In the period leading up to the 2008 global financial crisis, a few prescient voices warned of potentially catastrophic systemic instability.
Last month, I lamented that the leaders of the BRICS countries (Brazil, Russia, India, China, and South Africa) seem incapable of agreeing on coordinated policies that would benefit their own economies and the world.
COVID-19 has exposed the myriad weaknesses of cross-border value chains. Once the backbone of globalization, now they are associated with vulnerability to disruption. Thanks to the pandemic, value chains are being reconfigured with a focus on resilience. At the same time, China’s changing role in the global economy is forcing companies to reconsider it as a manufacturing hub. The world’s factory has reinvented itself as the world’s investor.
Many among the political detractors and critique of Rodrigo Duterte have claimed that the President’s trust rating and popularity have declined based on the latest Social Weather Stations (SWS) survey. Such speculations came out after media networks reported a drop in Duterte’s satisfaction numbers based on the latest results of the SWS survey.
According to the latest Intergovernmental Panel on Climate Change (IPCC) report, we will overshoot the 1.5 degree Celsius (C) Paris Agreement threshold from the most to least optimistic scenario unless deep reductions in carbon dioxide occur now. As time is ticking towards mid-century, carbon sequestration could be the fundamental option to reduce emissions rapidly and decelerate global warming. Several countries have started investing in Carbon Capture and Storage (CCS) technology.
This year marks the 30th anniversary of ASEAN-China relations, a significant year indeed. I knew very little about ASEAN until 2003, when I got involved in the Track II processes in East Asia which then resulted in my academic focus on ASEAN-centred regional cooperation. Regarding each other as a strategic opportunity is a key to the extraordinary progress of the 30 years’ ASEAN-China relations.
The concept of environmental, social, and governance (ESG) reporting standards has gone mainstream. Major Wall Street firms have adopted ESG standards as a guide to responsible investment, compelling the thousands of corporations in which they invest to do so as well. But is ESG helping investors and corporations that operate in the Global South allocate capital more efficiently?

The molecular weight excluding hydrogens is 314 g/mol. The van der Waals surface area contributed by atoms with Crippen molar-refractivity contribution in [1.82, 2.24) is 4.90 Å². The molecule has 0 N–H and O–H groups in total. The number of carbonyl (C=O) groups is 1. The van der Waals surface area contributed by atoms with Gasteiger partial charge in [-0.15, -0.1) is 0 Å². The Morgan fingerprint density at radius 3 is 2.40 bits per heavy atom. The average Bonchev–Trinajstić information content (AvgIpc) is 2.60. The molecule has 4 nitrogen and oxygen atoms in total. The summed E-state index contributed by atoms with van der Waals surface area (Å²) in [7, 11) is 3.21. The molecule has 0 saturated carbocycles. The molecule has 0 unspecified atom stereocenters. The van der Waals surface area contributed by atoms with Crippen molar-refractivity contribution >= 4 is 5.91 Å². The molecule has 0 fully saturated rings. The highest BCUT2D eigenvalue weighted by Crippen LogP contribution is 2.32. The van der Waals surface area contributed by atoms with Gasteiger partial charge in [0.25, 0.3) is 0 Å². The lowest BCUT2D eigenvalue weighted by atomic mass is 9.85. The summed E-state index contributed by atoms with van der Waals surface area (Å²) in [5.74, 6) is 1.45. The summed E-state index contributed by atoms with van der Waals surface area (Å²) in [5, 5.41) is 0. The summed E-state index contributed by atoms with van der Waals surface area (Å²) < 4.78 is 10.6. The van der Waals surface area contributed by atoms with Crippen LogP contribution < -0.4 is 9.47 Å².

Bad news travels. Good news doesn’t. When Afghanistan’s government collapsed recently, the whole world watched. But when Indonesia, the most populous Muslim-majority country, produces the world’s most effective democratically elected leader today – President Joko Widodo, popularly known as Jokowi – almost no one outside the archipelago knows the story. That story is all the more remarkable because Jokowi has succeeded in one of the world’s most difficult countries to govern.
As United States (US) President Joe Biden’s administration implements its strategy of great power competition with China, analysts seek historical metaphors to explain the deepening rivalry. But while many invoke the onset of the Cold War, a more worrisome historical metaphor is the start of World War I. In 1914, all the great powers expected a short third Balkan War.
The pandemic has made global aging impossible to ignore as COVID-19-related mortality rises sharply with age. The intersection of the pandemic and this new demographic reality has exposed a gap in our global governance architecture. There is no single international institution responsible for safeguarding the rights and advocating for the interests of the world’s fastest-growing age group – those 65 and over.
The top diplomat of the Philippines issued a statement published on the Department of Foreign Affairs’ website on 19 September, 2021 saying that “The Philippines welcomes Australia’s decision to establish an enhanced trilateral security partnership with the US primarily and the UK.
ASEAN consumers increasingly turned to e-commerce to purchase food, masks, and other household items over the past 18 months while adhering to social distancing and lockdown measures. However, some unlucky shoppers also ended up buying counterfeit goods, as criminals also increasingly went online to dupe consumers.Fakes - a persistent problem in many street markets across the region - are easier to disguise online behind a digital photo of an authentic product.